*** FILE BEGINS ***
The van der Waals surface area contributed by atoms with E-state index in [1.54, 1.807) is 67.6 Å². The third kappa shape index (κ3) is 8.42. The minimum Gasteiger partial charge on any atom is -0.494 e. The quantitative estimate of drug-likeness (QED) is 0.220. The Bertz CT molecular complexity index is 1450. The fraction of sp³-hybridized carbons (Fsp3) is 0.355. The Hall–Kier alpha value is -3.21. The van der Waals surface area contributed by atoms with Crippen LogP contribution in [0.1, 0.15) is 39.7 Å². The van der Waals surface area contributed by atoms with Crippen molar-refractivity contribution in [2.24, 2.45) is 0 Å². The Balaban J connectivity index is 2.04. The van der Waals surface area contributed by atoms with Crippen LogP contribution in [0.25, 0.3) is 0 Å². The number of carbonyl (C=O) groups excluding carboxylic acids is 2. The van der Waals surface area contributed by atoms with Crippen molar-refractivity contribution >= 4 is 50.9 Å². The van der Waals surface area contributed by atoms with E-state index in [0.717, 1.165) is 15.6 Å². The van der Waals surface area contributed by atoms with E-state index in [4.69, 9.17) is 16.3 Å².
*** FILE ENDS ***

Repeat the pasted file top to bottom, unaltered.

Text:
The van der Waals surface area contributed by atoms with E-state index in [1.54, 1.807) is 67.6 Å². The third kappa shape index (κ3) is 8.42. The minimum Gasteiger partial charge on any atom is -0.494 e. The quantitative estimate of drug-likeness (QED) is 0.220. The Bertz CT molecular complexity index is 1450. The fraction of sp³-hybridized carbons (Fsp3) is 0.355. The Hall–Kier alpha value is -3.21. The van der Waals surface area contributed by atoms with Crippen LogP contribution in [0.1, 0.15) is 39.7 Å². The van der Waals surface area contributed by atoms with Crippen molar-refractivity contribution in [2.24, 2.45) is 0 Å². The Balaban J connectivity index is 2.04. The van der Waals surface area contributed by atoms with Crippen LogP contribution in [0.25, 0.3) is 0 Å². The number of carbonyl (C=O) groups excluding carboxylic acids is 2. The van der Waals surface area contributed by atoms with Crippen molar-refractivity contribution >= 4 is 50.9 Å². The van der Waals surface area contributed by atoms with E-state index in [0.717, 1.165) is 15.6 Å². The van der Waals surface area contributed by atoms with E-state index in [4.69, 9.17) is 16.3 Å².